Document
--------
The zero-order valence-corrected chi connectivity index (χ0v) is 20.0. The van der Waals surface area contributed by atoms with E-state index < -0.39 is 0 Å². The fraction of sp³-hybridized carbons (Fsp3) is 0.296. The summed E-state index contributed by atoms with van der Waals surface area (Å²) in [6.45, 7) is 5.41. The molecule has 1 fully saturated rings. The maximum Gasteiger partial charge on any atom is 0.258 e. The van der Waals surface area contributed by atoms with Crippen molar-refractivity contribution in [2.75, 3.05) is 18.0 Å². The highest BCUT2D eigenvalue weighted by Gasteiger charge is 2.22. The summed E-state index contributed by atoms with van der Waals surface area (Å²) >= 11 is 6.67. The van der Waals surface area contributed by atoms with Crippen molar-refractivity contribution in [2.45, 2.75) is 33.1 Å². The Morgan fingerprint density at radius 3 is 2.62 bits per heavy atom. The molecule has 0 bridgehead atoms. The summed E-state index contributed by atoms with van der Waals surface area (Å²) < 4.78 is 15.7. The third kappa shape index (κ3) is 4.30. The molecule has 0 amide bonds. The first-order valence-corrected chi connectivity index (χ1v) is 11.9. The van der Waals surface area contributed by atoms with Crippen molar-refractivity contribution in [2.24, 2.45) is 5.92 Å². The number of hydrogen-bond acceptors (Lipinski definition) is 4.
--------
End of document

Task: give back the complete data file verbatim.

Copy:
The zero-order valence-corrected chi connectivity index (χ0v) is 20.0. The van der Waals surface area contributed by atoms with E-state index < -0.39 is 0 Å². The fraction of sp³-hybridized carbons (Fsp3) is 0.296. The summed E-state index contributed by atoms with van der Waals surface area (Å²) in [6.45, 7) is 5.41. The molecule has 1 fully saturated rings. The maximum Gasteiger partial charge on any atom is 0.258 e. The van der Waals surface area contributed by atoms with Crippen molar-refractivity contribution in [2.75, 3.05) is 18.0 Å². The highest BCUT2D eigenvalue weighted by Gasteiger charge is 2.22. The summed E-state index contributed by atoms with van der Waals surface area (Å²) >= 11 is 6.67. The van der Waals surface area contributed by atoms with Crippen molar-refractivity contribution in [2.45, 2.75) is 33.1 Å². The Morgan fingerprint density at radius 3 is 2.62 bits per heavy atom. The molecule has 0 bridgehead atoms. The summed E-state index contributed by atoms with van der Waals surface area (Å²) < 4.78 is 15.7. The third kappa shape index (κ3) is 4.30. The molecule has 0 amide bonds. The first-order valence-corrected chi connectivity index (χ1v) is 11.9. The van der Waals surface area contributed by atoms with Crippen molar-refractivity contribution in [2.24, 2.45) is 5.92 Å². The number of hydrogen-bond acceptors (Lipinski definition) is 4.